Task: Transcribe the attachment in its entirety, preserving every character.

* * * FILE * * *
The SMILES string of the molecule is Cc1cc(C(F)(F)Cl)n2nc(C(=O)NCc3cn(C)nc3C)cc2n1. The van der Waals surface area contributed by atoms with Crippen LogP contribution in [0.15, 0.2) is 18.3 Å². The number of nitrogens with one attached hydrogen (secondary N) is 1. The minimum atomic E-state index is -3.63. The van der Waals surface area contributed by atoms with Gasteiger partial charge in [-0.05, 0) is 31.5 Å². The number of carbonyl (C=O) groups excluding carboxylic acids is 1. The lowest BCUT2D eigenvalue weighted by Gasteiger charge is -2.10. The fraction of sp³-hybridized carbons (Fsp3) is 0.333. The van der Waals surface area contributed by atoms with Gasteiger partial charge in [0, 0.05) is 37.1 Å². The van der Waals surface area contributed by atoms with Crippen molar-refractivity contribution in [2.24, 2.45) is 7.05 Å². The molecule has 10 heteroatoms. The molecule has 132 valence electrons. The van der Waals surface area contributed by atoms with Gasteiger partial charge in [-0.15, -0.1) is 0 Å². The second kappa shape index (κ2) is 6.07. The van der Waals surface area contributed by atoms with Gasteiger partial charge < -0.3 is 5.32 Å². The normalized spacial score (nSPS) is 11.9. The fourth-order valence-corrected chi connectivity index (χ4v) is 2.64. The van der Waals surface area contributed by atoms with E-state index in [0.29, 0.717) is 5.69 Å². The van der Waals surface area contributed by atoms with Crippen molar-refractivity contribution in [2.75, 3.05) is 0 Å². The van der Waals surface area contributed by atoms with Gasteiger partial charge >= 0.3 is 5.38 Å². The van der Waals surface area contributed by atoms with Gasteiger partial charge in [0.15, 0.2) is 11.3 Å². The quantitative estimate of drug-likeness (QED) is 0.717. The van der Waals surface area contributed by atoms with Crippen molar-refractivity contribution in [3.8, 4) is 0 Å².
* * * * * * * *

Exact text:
The SMILES string of the molecule is Cc1cc(C(F)(F)Cl)n2nc(C(=O)NCc3cn(C)nc3C)cc2n1. The van der Waals surface area contributed by atoms with Crippen LogP contribution in [0.15, 0.2) is 18.3 Å². The number of nitrogens with one attached hydrogen (secondary N) is 1. The minimum atomic E-state index is -3.63. The van der Waals surface area contributed by atoms with Gasteiger partial charge in [-0.05, 0) is 31.5 Å². The number of carbonyl (C=O) groups excluding carboxylic acids is 1. The lowest BCUT2D eigenvalue weighted by Gasteiger charge is -2.10. The fraction of sp³-hybridized carbons (Fsp3) is 0.333. The van der Waals surface area contributed by atoms with Gasteiger partial charge in [0, 0.05) is 37.1 Å². The van der Waals surface area contributed by atoms with Crippen molar-refractivity contribution in [2.24, 2.45) is 7.05 Å². The molecule has 10 heteroatoms. The molecule has 132 valence electrons. The van der Waals surface area contributed by atoms with Gasteiger partial charge in [-0.15, -0.1) is 0 Å². The second kappa shape index (κ2) is 6.07. The van der Waals surface area contributed by atoms with Gasteiger partial charge < -0.3 is 5.32 Å². The normalized spacial score (nSPS) is 11.9. The fourth-order valence-corrected chi connectivity index (χ4v) is 2.64. The van der Waals surface area contributed by atoms with E-state index in [0.29, 0.717) is 5.69 Å². The van der Waals surface area contributed by atoms with Crippen molar-refractivity contribution in [2.75, 3.05) is 0 Å². The van der Waals surface area contributed by atoms with Gasteiger partial charge >= 0.3 is 5.38 Å². The van der Waals surface area contributed by atoms with Gasteiger partial charge in [0.15, 0.2) is 11.3 Å². The quantitative estimate of drug-likeness (QED) is 0.717. The van der Waals surface area contributed by atoms with Crippen molar-refractivity contribution in [3.8, 4) is 0 Å².